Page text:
The state of renters’ rights in Minneapolis

Many statewide and citywide policies are underway to protect tenants from predatory landlords.

Illustrated by Hailee Schievelbein

Illustrated by Hailee Schievelbein

J.D. Duggan

Amid the tight Minneapolis housing market, City Council members and state lawmakers seek to balance the power dynamic between renters and landlords.

A variety of citywide renter protection policies have passed since 2017, and the Minnesota Student Association pushed a bill recently passed by the Legislature to advocate for student renters. But city draft ordinances currently under consideration — which aim to protect prospective renters by limiting security deposits, rental history checks and background checks — have drawn some concern from property owners.

“It’s just really important to have policies in place that … give students the resources to be informed in making those decisions, but also to kind of limit problematic and predatory behaviors from landlords,” said Jude Goossens, MSA’s director of government and legislative affairs. He also said poor renting situations are an “iconic college experience.”

The MSA bill passed in May, authored by Sen. Kari Dziedzic, DFL-Minneapolis, promotes transparency in leases for renters throughout the state.

At the city level, many ordinances in recent years promote transparency and inhibit discrimination based on housing status. Ward 3 Council member Steve Fletcher said these policies are especially important in a tight housing market.

If passed, currently discussed ordinances would cap security deposits and a landlord’s ability to look at a prospective renter’s criminal record or dismissed evictions. Fletcher said without tenant protections, housing is less accessible to low-income renters or those with poor credit scores.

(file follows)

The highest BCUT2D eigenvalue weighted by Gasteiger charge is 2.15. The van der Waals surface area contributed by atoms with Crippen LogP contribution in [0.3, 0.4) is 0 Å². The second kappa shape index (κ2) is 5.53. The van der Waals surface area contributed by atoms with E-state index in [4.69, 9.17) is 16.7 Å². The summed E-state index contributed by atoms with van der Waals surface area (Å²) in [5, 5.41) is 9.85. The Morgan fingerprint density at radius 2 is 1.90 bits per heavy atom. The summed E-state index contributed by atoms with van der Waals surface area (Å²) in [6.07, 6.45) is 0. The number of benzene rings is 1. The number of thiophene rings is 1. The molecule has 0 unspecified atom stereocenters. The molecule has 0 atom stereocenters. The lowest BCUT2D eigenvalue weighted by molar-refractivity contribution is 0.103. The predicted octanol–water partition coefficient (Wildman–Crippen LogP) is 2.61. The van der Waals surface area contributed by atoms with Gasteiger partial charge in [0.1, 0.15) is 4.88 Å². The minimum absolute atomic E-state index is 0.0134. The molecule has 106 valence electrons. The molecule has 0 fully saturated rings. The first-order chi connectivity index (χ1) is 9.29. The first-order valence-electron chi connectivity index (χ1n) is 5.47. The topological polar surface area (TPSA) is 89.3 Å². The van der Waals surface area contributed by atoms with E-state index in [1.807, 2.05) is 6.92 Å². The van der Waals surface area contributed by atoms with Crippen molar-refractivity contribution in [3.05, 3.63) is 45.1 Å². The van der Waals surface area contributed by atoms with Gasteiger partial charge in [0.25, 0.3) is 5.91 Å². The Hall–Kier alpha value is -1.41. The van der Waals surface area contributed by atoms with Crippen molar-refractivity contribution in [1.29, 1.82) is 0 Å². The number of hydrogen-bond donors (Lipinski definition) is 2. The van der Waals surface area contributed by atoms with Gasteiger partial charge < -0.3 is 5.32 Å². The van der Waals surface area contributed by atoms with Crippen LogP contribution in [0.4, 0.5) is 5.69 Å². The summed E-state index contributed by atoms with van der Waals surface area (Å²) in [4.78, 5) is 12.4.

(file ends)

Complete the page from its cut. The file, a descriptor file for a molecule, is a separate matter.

“If landlords are using screening methods that reinforce structural racism, then we end up with a housing system that is structurally racist,” Fletcher said.

However, some property owners are concerned about tight policy restrictions. Nichol Beckstrand, president of property owner advocacy group Minnesota Multi Housing Association, said security deposits are a tool for landlords to protect themselves and background checks can mitigate insurance costs.

“When somebody is on the border of being accepted into a property, maybe they don’t meet the income standard, or they’ve got some flaws in their credit history that show that they have a difficult time making payments,” Beckstrand said. “But maybe they’re on a path of reform. The security deposit is a tool that property owners can use to create some flexibility.”

Owen Duckworth, director of organizing and policy for The Alliance, a housing advocacy organization focused on racial justice, said security deposits are a significant barrier for finding affordable housing. He said this can be especially prevalent for vulnerable populations, and that students may be taken advantage of.

Strict policies may discourage local property owners and encourage them to sell, Beckstrand said. In this case, buildings go to the highest bidder — which she said are often national firms with little day-to-day presence in the community.

“That national presence here is dangerous for the state, and for the state of housing,” she said.

She hopes the city would better target problematic property owners, punishing them individually rather than creating overarching policies that “end up hurting the good people that are in the market that are providing a good product and service.”

This practice has been enacted with MSA’s Break Up with Your Landlord campaign, which lists problematic landlords around campus and offers resources for navigating housing.

Duckworth said looser restrictions won’t necessarily increase the supply of affordable housing, saying that “trickle-down affordable housing” does not decrease the housing costs within neighborhoods. And while some property owners said they would no longer build in Minneapolis, Fletcher said they often come back.

“At some point, you have to say maybe this is an empty threat. It turns out people want to build in cities, because that’s where all the people and activity and opportunity is,” Fletcher said.